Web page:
The boys were the same age—23—but Nigel already had thinning blonde hair. She had noticed him first the night they all met—Howard the Duck playing on the TV above the bar—and she had hit on him. Looking at him now, she wasn’t sure why. It must have had something to do with the dim lights and his faint British accent. Nathan was, by far, the most conventionally good looking of the trio: a quiet boy with brown, thoughtful eyes. She hadn’t noticed Jack until she realized he had been lingering by her side for a good ten or fifteen minutes. A broad face and deep-set eyes. Light freckles dotting his nose. There was something—the high cheekbones, the delicate nose and mouth—that gave him an elven appearance.
Jack was a generous lover—eager to please. And often, he was very sweet. But Nessie had to admit, he had a weird sense of humor—always snickering, like he was tickled by an inside joke he shared only with himself.
“Have some sardines.” Nigel shoved the can toward Nessie.
“No thanks, I—”
“Nathan has a theory about sardines,” Nigel said. “He says heterosexual women don’t like ‘em.”
“Wow,” Nessie swallowed, “That’s presumptuous.”
Jack offered her a small, tight-lipped smile.
“Is it Nessie like Nessie the Loch Ness Monster?” asked Nigel.
“It’s short for Vanessa,” she said, releasing a good-natured laugh. “Vanessa Ann.”
“Derrick and Megan just bailed,” Nathan interrupted. “Said they can’t breathe out there.”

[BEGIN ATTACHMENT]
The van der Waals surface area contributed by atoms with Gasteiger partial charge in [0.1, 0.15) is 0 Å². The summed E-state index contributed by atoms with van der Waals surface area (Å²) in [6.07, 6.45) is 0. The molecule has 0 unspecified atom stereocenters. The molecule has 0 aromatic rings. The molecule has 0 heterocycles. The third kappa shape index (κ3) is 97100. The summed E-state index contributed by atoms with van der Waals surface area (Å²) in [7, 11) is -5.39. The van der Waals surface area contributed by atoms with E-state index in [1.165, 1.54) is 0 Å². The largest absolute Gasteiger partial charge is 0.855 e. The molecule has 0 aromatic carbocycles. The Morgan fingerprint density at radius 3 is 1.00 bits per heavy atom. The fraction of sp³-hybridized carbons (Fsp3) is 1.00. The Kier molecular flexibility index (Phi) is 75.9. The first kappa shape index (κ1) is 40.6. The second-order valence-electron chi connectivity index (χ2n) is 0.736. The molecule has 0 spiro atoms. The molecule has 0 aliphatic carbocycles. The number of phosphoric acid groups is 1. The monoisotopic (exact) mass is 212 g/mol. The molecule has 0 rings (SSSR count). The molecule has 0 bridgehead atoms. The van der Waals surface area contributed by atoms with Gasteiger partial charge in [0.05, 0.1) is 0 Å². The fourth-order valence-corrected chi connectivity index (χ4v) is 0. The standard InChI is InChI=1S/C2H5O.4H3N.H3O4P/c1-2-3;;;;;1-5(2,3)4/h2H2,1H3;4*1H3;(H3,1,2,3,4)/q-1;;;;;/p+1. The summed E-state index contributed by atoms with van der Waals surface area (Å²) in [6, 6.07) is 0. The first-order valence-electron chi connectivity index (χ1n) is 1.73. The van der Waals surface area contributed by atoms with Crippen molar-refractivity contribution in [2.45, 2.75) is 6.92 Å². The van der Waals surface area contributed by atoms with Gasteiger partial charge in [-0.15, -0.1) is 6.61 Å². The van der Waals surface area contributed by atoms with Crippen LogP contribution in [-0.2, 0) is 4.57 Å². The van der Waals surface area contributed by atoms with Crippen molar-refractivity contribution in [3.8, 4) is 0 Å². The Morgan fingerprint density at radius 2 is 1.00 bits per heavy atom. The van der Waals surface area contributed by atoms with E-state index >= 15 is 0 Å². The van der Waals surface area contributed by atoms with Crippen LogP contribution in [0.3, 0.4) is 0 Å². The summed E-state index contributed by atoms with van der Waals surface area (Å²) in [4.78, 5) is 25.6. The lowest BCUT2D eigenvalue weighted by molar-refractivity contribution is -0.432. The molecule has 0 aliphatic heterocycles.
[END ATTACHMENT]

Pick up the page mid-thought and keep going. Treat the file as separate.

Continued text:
“Bummer,” Jack said. In that case, he hoped Nathan’s girlfriend would arrive soon. She was good at making small talk—she would put Nessie at ease with his friends. He watched her pick the flesh around her thumbnail from the corner of his eye.
“Yo, when’s Rebecca gonna get here?” he asked.
Nathan shrugged. “You know how that woman is, can’t show up anywhere on time. Let’s just start without her.”
“Hey Nessie,” Nigel said, jabbing the serving fork in her direction, “You’re going to help us eat this extra chicken.”
“Oh no, I’m a vegetarian.” She smiled, looking at the tines of the fork.
“Look, you don’t have to eat anything you don’t want to,” Jack said, taking Nessie’s hand and guiding her to the living room couch.
Jack had dated a handful of girls in college—a couple of girls he had really, really liked— but he had never been in love. There was Robin, but she hadn’t loved him back so that didn’t count. It had almost been a year since he’d last seen her, and he hated how he still felt a little bruised.
Jack loved his friends; Nathan and Nigel were like his brothers, and he couldn’t imagine his future without them. He wanted a romantic kind of love that would make him feel the way his friends did: Accepted. Like the funniest guy ever.
“I’ll bring out the wine!” Jack said.
Nathan grunted in approval. “Are you going to open the vuh-ray?
“Naw, we’ll open Nessie’s bottle right now. We need to save the vuh for dinner.”
“Voo what?” Nessie asked, tentative.
“Viré-Clessé. Nothing but a fifty-dollar bottle of French wine.” Jack winked.
Jack brought out Nessie’s bottle and poured the pinot noir into each of their glasses.
“S’not bad,” Nigel said, sticking his nose deep into his glass.